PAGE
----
In the metabolic aspects of the subset of the Italian ALMS patients, we have noted a differences glycaemic balance with ageing. In adults, the prevalence of T2DM was 22%, and when the other metabolic complications (IGT, IFG) are considered, the percentage of glucose metabolism derangement in adults was 67%. Very young subjects (< 7 y) in spite of overweight or obesity showed normal insulin resistance insulin sensitivity and beta-cell function in comparison to BMI matched controls. On the contrary, in age groups >7 y insulin-resistance (HOMA-IR) was consistently significantly elevated, whereas insulin sensitivity (ISI) was reduced in comparison to controls only in older patients (>18 y). Both these parameters were unmodified across age groups. Our results provide evidence for a mechanism of insulin-resistance independent of body weight. In the general population, fat mass reduction results in a reduction of liver steatosis and enhanced glucose tolerance. However, in lipodystrophies fat mass reduction leads to a decrease rather than an increase in systemic insulin sensitivity [19]. Insulin-resistance might be accompanied by rising free fatty acids levels which indirectely favor triglyceride infiltration of the liver and pancreas although insulin driven lipogenesis can also make a significant contribution to fatty liver. In this study, ALMS patients showed an elevation of their lipid profile and hepatic enzymes across age groups. Free fatty acids remain uninvestigated in ALMS, but Paisey et al described a marked hypertriglyceridaemia independent from insulin levels or metabolic profile [6]. The β-cell function determined by the HOMA %βcell and the Insulinogenic Index, was augmented in ALMS patients compared to age matched controls, but was reduced in patients > 18y, with those under 18y having a significantly higher β-cell secretion. The higher β-cell secretion could be interpreted as a compensatory mechanism made by pancreatic β-cells in order to temporarily maintain glucose homeostasis in the presence of a marked insulin-resistance. Also in the Alms1GT/GT and foz/foz, mouse models, hyperinsulinemia develops early and pancreatic islets show beta cell proliferation, thus suggesting that both insulin-resistance and increased insulin secretion might contribute to glucose intolerance. Development of diabetes could therefore, result from the metabolic effect of “β-cell exhaustion”. The primary cause of the insulin- resistance is most likely to be due to the effects of ALMS1 mutations on ciliary function and distinct from simple obesity.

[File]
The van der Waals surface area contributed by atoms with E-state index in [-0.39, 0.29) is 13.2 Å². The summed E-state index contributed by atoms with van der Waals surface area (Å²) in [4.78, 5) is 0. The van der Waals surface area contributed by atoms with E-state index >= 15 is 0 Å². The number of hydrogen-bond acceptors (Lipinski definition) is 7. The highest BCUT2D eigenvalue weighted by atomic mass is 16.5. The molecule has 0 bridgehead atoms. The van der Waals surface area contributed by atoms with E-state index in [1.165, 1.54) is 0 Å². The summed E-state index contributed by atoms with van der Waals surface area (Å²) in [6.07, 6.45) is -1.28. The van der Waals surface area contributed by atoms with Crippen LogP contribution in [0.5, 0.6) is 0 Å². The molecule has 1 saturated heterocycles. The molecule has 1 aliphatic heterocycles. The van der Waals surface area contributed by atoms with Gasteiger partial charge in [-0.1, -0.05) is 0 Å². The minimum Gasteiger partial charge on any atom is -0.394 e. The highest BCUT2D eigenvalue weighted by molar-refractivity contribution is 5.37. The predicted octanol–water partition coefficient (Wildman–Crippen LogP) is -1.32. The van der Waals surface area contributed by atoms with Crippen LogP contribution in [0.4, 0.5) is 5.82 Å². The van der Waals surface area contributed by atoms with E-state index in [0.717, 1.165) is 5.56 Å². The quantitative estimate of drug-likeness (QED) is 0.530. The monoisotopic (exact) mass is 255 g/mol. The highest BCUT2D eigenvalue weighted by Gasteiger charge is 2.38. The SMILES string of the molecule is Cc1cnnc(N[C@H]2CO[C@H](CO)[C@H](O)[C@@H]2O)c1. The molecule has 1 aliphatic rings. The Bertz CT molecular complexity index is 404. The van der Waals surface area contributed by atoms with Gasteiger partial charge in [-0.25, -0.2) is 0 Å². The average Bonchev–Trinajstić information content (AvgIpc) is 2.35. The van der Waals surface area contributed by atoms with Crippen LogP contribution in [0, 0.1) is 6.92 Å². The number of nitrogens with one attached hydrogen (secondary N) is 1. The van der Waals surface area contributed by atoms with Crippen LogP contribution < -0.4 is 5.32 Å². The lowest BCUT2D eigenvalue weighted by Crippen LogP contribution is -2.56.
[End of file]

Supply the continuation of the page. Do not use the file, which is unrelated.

Finally, since it has been described the presence of systemic fibrosis in biopsies and post-mortem investigations [1,5], it can be hypothesized that fibrosis occurring at the pancreatic level could compromise β-cell function resulting in secondary diabetes. Insulin secretion could in this situation be concomitantly decreased due to reduction in glucagon reserve. This has not been studied in Alström syndrome.

Strengths of the current study include the relatively large cohort of ALMS patients, their accurate genetic characterization, the comparison with an age, BMI, and weight matched population, as well as the application of validated measures of both insulin resistance and beta-cell dysfunction widely used in large clinical studies. Limitations include the cross-sectional design, and the use of surrogate rather than direct measures of insulin resistance and beta cell function. However, direct measures (such as clamp studies) would be difficult to implement given their cost, invasiveness and time requirement, which might be particularly burdensome especially in younger subjects.

To summarize, we can affirm that both insulin-resistance and β-cell failure are the two determinant factors responsible for the development of glucose metabolism alterations in Alström patients. In ALMS the progression from the early onset obesity towards the impaired fasting glucose or IGT and overt diabetes is mostly due to a progressive failure of β-cell insulin secretion without any further worsening of insulin resistance with age. It is atypical and noteworthy to find these metabolic alterations even in the presence of weight reduction, which differs from the general population and is much more similar to lipodystrophy..


Vera Bettini: researched data, wrote/edited the manuscript and followed patients

Claudio Pagano: followed patients, design of the study, contributed to discussion

Sara Romano: researched data, followed patients

Gabriella Milan: researched data, genetic investigation, editing of Figures